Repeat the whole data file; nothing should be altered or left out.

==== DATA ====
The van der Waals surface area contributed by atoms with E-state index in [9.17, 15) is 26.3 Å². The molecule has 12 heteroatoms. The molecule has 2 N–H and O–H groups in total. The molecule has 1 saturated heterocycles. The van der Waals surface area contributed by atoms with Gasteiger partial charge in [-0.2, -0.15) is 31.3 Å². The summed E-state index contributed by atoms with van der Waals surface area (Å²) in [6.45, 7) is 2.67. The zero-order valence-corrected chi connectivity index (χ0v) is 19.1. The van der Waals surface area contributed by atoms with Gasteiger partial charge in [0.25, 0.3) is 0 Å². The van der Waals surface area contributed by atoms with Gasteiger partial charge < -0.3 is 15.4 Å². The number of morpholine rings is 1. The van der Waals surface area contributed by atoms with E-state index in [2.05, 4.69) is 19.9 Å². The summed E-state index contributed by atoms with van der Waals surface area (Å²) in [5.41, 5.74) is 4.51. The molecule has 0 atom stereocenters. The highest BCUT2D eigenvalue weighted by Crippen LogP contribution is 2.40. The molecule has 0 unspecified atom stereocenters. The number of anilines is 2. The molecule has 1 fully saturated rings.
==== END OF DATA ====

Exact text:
The van der Waals surface area contributed by atoms with E-state index in [9.17, 15) is 26.3 Å². The molecule has 12 heteroatoms. The molecule has 2 N–H and O–H groups in total. The molecule has 1 saturated heterocycles. The van der Waals surface area contributed by atoms with Gasteiger partial charge in [-0.2, -0.15) is 31.3 Å². The summed E-state index contributed by atoms with van der Waals surface area (Å²) in [6.45, 7) is 2.67. The zero-order valence-corrected chi connectivity index (χ0v) is 19.1. The van der Waals surface area contributed by atoms with Gasteiger partial charge in [0.25, 0.3) is 0 Å². The van der Waals surface area contributed by atoms with Gasteiger partial charge < -0.3 is 15.4 Å². The number of morpholine rings is 1. The van der Waals surface area contributed by atoms with E-state index in [2.05, 4.69) is 19.9 Å². The summed E-state index contributed by atoms with van der Waals surface area (Å²) in [5.41, 5.74) is 4.51. The molecule has 0 atom stereocenters. The highest BCUT2D eigenvalue weighted by Crippen LogP contribution is 2.40. The molecule has 0 unspecified atom stereocenters. The number of anilines is 2. The molecule has 1 fully saturated rings.